3. Loved this post! We’ve been talking about doing a quick weekend camp getaway before the cooler weather hits, so this has totally inspired me to get checking on some nearby camping spots! Excited to make real smores:-)
    Jess @UsedYorkCity recently posted…Visit The MOMA’s Sculpture Garden For FreeMy Profile

    • Melissa says:

      Thank you! Yes, s’mores are THE BEST, and they seriously taste better when you’re out camping. Everything smells (and tastes!) better out in the woods! I don’t know about where you live, but you might want to check out and request a camping spot a few weeks before your trip. Depending on when you go, camping spots near us fill up fast! If you go to one place often enough, you’ll find the ‘perfect’ spot (great view, near restrooms, far from other people, whatever you want) and learn to request that spot before anyone else does. :)

  4. I’ve never been camping, but I would really like to try it out. My boyfriend and I want to take a weekend trip to go hiking and explore a really scenic wooded area 2 hours away, and hotels want around $250 a night!! Unfortunately, we don’t have any supplies, and I hate bugs, so I’m not entirely sure I’m suited for it =).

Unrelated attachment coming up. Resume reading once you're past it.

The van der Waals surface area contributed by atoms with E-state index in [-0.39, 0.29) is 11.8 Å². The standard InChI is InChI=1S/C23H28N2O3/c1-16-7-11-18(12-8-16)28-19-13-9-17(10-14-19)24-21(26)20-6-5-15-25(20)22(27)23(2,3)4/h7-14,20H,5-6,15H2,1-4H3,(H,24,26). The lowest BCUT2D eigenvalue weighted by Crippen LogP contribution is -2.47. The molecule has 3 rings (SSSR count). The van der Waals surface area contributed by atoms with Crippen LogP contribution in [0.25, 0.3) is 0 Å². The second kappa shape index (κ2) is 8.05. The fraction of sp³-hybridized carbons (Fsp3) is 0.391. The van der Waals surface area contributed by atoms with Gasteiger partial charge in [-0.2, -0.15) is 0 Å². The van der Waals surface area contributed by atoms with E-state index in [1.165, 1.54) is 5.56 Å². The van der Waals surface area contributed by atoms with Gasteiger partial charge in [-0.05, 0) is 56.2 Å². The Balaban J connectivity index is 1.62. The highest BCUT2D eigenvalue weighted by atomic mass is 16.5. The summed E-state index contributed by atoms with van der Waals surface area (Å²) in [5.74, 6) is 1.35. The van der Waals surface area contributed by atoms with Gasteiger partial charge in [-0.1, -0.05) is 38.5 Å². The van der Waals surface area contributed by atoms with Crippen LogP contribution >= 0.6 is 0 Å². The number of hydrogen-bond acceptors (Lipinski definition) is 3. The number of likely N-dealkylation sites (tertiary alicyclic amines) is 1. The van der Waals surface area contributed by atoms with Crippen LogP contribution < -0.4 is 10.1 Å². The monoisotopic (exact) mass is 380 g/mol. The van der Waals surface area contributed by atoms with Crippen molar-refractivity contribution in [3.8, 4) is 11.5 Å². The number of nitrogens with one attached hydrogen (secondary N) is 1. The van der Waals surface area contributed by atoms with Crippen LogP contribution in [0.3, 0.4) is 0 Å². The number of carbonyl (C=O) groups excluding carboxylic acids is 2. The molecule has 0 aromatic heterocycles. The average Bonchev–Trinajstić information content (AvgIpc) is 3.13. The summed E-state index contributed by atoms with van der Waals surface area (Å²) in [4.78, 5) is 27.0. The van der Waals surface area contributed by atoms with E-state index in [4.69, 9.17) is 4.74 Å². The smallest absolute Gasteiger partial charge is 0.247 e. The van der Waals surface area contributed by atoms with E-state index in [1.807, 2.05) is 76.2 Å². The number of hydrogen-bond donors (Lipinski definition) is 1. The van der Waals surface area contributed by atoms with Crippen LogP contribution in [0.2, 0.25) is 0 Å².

E.M. recently posted…My Frugal Makeup RoutineMy Profile

    • Melissa says:

      Well, the supplies thing might bring you down, but not by a whole lot – if you live near an REI, they rent out camping tents, pads to put your sleeping bags on, etc. I don’t think they rent out sleeping bags (although I could be wrong), but you really can pick up sleeping bags for cheap (and new) at Target. I don’t think I would be okay sleeping on a used sleeping bag, but that’s totally a personal preference (you can wash sleeping bags).

      Also – I hate bugs too!!! The secret is TARP. We have two tarps that we lay out under the tent. I brush them off really well before we set up the tent. The tarp smothers the bugs, and for the most part, they don’t crawl around even on the tarp. Beyond that, keep your tent zipped up. The one and only time we got a bug in our tent (a spider!) was when B left the tent unzipped. Never again. Also: bug spray. All that, and you’re golden! Trust me, I hate bugs too :)